The sun continues to shine on Ford, the automaker revealing Friday it received approval to defer some quarterly payments due on its U.S. Energy Department retooling loan. The automaker noted it will repay the loan on time by June 2022.
Ford was awarded a $5.9 billion low-cost government loan in September 2009. It was part of a package of funding offered by the federal government – in the form of loans – aimed at helping automakers and other manufacturers recover from the Great Recession.
The news comes just a day after the automaker reported a net profit during the second quarter of $1.1 billion when most automakers – Tesla being the biggest exception – have been reporting losses due to the impact of the pandemic.
The loan, which has a remaining balance of $1.26 billion, was modified last month to reduce quarterly principal payments from $148 million to $37 million.
An Energy Department spokeswoman told Reuters “the flexibility the Loan Programs Office was able to provide through this loan modification is a good example of what (Energy) Secretary Brouillette meant when he asked for all of the Department’s resources to be supportive of the energy industry during the COVID-19 pandemic.”
The deferral does come with some conditions. The automaker cannot pay a dividend or repurchase shares above a certain price. If either happens, the original payment schedule will be reinstated.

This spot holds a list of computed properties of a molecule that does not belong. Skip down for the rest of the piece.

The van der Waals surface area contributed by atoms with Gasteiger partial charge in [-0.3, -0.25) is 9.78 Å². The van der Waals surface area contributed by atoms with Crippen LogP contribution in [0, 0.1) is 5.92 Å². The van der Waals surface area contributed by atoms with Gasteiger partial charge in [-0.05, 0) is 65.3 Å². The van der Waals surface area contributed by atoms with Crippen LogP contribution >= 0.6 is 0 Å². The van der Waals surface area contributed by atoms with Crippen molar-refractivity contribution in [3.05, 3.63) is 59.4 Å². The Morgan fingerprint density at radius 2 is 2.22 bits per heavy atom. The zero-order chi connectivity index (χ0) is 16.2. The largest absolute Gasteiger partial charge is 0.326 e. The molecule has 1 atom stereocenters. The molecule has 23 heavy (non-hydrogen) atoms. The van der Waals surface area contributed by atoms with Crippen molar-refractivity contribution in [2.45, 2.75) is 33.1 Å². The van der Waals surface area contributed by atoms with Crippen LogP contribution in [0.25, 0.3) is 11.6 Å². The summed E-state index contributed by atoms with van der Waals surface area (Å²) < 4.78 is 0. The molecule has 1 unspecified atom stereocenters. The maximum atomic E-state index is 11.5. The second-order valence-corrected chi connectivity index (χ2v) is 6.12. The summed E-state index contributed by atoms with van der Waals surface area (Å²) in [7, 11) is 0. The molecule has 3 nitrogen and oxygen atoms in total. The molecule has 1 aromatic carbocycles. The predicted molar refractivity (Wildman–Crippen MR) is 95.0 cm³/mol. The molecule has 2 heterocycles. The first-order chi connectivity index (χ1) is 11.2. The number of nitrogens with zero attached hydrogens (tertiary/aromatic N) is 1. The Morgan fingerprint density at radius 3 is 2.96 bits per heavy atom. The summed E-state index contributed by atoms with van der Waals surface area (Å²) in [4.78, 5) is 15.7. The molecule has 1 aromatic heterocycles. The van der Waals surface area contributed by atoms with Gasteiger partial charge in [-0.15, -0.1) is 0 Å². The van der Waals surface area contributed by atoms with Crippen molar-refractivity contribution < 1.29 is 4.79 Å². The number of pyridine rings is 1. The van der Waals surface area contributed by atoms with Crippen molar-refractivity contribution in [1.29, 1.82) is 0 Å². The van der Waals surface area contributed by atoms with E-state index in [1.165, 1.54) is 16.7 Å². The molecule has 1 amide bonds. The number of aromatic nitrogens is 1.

The company told Reuters Friday that “deferring a portion of the principal until the maturity date will also result in incremental interest cost to Ford, in addition to the cost to modify the loan. All costs associated with the modification were covered by Ford through a higher interest rate.”
But it added, “the financing remains very cost-effective.”
The company has proactively – like so many other automakers – moved to bolster is finances, especially its cash position, to ride out the pandemic. Ford’s second quarter results, which were better than expected shows the company isn’t just sitting on its cash.
Ford said in its earnings report Thursday it repaid $7.7 billion of an outstanding $15.4 billion on its revolving credit facilities, and also extended $4.8 billion of its three-year revolving credit lines. The company ended the quarter with more than $39 billion in cash, some of that due to the draw down from the credit lines. The company’s almost $40 billion in liquidity today is expected to be sufficient to maintain or exceed a target cash balance of $20 billion through the second half of this year.